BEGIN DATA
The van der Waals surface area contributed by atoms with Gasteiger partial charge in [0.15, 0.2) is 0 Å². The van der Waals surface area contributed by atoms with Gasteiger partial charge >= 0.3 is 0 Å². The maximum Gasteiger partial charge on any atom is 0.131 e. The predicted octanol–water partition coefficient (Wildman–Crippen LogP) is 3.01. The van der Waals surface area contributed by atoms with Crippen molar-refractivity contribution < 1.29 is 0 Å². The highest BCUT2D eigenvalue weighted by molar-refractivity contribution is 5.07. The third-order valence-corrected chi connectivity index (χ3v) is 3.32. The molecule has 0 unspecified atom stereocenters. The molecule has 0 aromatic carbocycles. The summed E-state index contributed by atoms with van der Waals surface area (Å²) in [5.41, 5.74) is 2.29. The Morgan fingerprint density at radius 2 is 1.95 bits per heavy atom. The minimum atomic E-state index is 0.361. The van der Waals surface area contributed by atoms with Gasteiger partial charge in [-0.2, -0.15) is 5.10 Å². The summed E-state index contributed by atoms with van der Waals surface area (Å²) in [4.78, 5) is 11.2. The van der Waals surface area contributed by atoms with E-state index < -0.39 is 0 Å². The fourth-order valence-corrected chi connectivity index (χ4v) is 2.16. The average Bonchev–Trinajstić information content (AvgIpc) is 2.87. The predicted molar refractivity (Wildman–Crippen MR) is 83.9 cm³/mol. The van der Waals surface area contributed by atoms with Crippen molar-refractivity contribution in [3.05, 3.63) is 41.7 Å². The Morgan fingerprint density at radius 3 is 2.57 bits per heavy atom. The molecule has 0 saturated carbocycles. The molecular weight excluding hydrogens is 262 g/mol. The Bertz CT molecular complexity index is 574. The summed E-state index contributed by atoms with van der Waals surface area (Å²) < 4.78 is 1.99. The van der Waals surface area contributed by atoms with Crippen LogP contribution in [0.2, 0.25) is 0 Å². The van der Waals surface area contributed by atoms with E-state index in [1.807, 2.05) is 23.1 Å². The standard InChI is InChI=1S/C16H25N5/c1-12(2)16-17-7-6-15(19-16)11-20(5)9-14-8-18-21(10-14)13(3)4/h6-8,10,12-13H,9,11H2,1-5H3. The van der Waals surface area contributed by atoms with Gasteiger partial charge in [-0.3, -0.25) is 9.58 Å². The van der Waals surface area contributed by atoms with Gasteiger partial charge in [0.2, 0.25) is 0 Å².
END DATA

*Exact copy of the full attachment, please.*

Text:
The van der Waals surface area contributed by atoms with Gasteiger partial charge in [0.15, 0.2) is 0 Å². The van der Waals surface area contributed by atoms with Gasteiger partial charge >= 0.3 is 0 Å². The maximum Gasteiger partial charge on any atom is 0.131 e. The predicted octanol–water partition coefficient (Wildman–Crippen LogP) is 3.01. The van der Waals surface area contributed by atoms with Crippen molar-refractivity contribution < 1.29 is 0 Å². The highest BCUT2D eigenvalue weighted by molar-refractivity contribution is 5.07. The third-order valence-corrected chi connectivity index (χ3v) is 3.32. The molecule has 0 unspecified atom stereocenters. The molecule has 0 aromatic carbocycles. The summed E-state index contributed by atoms with van der Waals surface area (Å²) in [5.41, 5.74) is 2.29. The Morgan fingerprint density at radius 2 is 1.95 bits per heavy atom. The minimum atomic E-state index is 0.361. The van der Waals surface area contributed by atoms with Gasteiger partial charge in [-0.2, -0.15) is 5.10 Å². The summed E-state index contributed by atoms with van der Waals surface area (Å²) in [4.78, 5) is 11.2. The van der Waals surface area contributed by atoms with E-state index < -0.39 is 0 Å². The fourth-order valence-corrected chi connectivity index (χ4v) is 2.16. The average Bonchev–Trinajstić information content (AvgIpc) is 2.87. The predicted molar refractivity (Wildman–Crippen MR) is 83.9 cm³/mol. The van der Waals surface area contributed by atoms with Crippen molar-refractivity contribution in [3.05, 3.63) is 41.7 Å². The Morgan fingerprint density at radius 3 is 2.57 bits per heavy atom. The molecule has 0 saturated carbocycles. The molecular weight excluding hydrogens is 262 g/mol. The Bertz CT molecular complexity index is 574. The summed E-state index contributed by atoms with van der Waals surface area (Å²) < 4.78 is 1.99. The van der Waals surface area contributed by atoms with Crippen LogP contribution in [0.2, 0.25) is 0 Å². The van der Waals surface area contributed by atoms with E-state index in [1.807, 2.05) is 23.1 Å². The standard InChI is InChI=1S/C16H25N5/c1-12(2)16-17-7-6-15(19-16)11-20(5)9-14-8-18-21(10-14)13(3)4/h6-8,10,12-13H,9,11H2,1-5H3. The van der Waals surface area contributed by atoms with Gasteiger partial charge in [-0.3, -0.25) is 9.58 Å². The van der Waals surface area contributed by atoms with Gasteiger partial charge in [0.2, 0.25) is 0 Å².